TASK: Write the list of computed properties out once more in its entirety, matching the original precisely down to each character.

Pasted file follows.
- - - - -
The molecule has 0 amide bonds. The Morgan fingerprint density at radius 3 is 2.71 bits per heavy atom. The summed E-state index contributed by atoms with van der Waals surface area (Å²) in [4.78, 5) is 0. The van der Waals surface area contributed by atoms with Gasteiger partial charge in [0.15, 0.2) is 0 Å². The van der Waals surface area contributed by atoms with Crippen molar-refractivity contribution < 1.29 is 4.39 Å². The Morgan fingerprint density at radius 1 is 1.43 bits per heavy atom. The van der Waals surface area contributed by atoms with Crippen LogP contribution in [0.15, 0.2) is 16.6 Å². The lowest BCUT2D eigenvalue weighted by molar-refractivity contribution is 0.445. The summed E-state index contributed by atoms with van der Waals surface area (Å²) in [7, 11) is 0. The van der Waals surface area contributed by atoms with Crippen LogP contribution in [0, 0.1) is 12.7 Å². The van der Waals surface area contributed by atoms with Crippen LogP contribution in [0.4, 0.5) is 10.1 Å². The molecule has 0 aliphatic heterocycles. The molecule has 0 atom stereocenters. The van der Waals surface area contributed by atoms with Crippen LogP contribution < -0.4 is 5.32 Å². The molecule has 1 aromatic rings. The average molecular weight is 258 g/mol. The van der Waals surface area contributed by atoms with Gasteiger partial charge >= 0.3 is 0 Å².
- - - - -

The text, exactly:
The molecule has 0 amide bonds. The Morgan fingerprint density at radius 3 is 2.71 bits per heavy atom. The summed E-state index contributed by atoms with van der Waals surface area (Å²) in [4.78, 5) is 0. The van der Waals surface area contributed by atoms with Gasteiger partial charge in [0.15, 0.2) is 0 Å². The van der Waals surface area contributed by atoms with Crippen molar-refractivity contribution < 1.29 is 4.39 Å². The Morgan fingerprint density at radius 1 is 1.43 bits per heavy atom. The van der Waals surface area contributed by atoms with Crippen LogP contribution in [0.15, 0.2) is 16.6 Å². The lowest BCUT2D eigenvalue weighted by molar-refractivity contribution is 0.445. The summed E-state index contributed by atoms with van der Waals surface area (Å²) in [7, 11) is 0. The van der Waals surface area contributed by atoms with Crippen LogP contribution in [0, 0.1) is 12.7 Å². The van der Waals surface area contributed by atoms with Crippen LogP contribution in [0.4, 0.5) is 10.1 Å². The molecule has 0 aliphatic heterocycles. The molecule has 0 atom stereocenters. The van der Waals surface area contributed by atoms with Crippen LogP contribution < -0.4 is 5.32 Å². The molecule has 1 aromatic rings. The average molecular weight is 258 g/mol. The van der Waals surface area contributed by atoms with Gasteiger partial charge >= 0.3 is 0 Å².